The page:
Wednesday, June 14, 2006

Pioneering Woman Attorney Dies

Kathleen M. Taft, UW class of 1936, died in December.

Kathleen M. Taft, 98, died December 23, 2005, in Spokane. One of the state's longest-lived lawyers, she joined the Bar in 1936 after graduating from the UW Law School. In 1950, she became Spokane County's first family court commissioner, a post she held for 27 years. Taft was mentor to countless judges and lawyers, and her distinguished work in family law was widely and frequently honored. Taft's husband, one-time Spokane mayor and state legislator Willard Taft, died in 1971. Survivors include a number of nieces, nephews, grandnieces and grandnephews, and eight great-grandnieces and nephews. Always looking ahead, Taft worked until a week before suffering a stroke, and only a fortnight before a planned trip to Antarctica -- the only continent she hadn't yet visited.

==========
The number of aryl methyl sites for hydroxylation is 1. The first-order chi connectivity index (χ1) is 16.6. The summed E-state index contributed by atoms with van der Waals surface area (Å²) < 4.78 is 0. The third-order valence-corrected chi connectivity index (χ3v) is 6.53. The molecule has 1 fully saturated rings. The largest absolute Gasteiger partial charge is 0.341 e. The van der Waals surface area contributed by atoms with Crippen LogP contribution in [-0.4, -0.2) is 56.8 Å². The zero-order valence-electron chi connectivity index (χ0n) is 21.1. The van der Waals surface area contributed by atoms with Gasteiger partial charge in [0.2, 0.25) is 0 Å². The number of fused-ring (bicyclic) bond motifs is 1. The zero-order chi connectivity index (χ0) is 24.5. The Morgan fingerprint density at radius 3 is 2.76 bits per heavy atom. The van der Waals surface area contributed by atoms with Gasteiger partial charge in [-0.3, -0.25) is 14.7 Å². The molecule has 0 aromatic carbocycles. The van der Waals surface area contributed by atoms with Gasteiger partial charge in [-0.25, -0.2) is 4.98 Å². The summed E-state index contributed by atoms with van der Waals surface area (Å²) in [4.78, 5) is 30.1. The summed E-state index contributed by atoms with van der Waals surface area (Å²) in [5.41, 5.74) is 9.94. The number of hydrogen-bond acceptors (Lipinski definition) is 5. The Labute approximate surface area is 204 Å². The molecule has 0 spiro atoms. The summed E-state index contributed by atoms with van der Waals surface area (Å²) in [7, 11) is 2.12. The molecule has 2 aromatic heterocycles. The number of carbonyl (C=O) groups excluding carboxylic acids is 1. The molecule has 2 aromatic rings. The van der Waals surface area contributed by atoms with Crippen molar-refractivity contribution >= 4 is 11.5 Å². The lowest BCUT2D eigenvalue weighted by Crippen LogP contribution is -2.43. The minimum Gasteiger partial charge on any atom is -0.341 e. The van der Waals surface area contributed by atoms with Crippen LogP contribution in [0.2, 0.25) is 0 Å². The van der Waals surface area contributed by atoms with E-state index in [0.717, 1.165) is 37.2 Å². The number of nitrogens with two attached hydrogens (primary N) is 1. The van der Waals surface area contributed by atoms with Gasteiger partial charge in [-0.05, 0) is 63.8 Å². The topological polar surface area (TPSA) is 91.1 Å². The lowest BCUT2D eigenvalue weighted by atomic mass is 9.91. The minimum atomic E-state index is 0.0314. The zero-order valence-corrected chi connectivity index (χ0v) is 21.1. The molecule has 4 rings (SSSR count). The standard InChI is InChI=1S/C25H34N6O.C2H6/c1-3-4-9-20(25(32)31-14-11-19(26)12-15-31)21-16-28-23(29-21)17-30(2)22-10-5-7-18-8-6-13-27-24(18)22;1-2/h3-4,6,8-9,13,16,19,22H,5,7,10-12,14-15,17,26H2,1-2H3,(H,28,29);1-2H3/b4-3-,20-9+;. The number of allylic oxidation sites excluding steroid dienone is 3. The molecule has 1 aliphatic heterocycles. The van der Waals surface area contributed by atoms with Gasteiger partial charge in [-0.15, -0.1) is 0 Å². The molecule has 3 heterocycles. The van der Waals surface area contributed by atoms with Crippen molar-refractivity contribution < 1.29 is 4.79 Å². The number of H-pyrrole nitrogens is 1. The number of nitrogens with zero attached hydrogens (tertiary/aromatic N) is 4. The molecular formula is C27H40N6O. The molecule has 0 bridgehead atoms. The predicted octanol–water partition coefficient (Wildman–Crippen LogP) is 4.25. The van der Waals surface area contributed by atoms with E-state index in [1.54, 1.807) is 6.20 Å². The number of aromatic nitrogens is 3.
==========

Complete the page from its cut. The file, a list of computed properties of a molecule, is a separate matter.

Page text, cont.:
In Memoriam, Wash. St. B. News, June 2006.

Her name stood out from this months list of attorneys and judges we have lost because I heard about her attending a reunion here recently and saw a profile that made her seem like quite an impressive figure: Heather Lalley, Raising the Bar: Approaching 98, Spokane's Kathleen Taft, Spokesman Review, May 15, 2005. This stood out:
For a time in the '80s, Taft became the go-to attorney in Spokane for lesbians seeking to adopt.

"We showed sympathy for them," she says. "Any of the reports that came in on them were always good. The children did well in school."
As you might have noticed in the newspapers (or in the United States Senate), lesbians forming families can still be controversial today. I wonder what Spokane thought of "Mrs. Taft," then in her 70s, serving these clients so matter of factly.

Here is the Spokesman-Review's obituary (Dec. 23, 2005).

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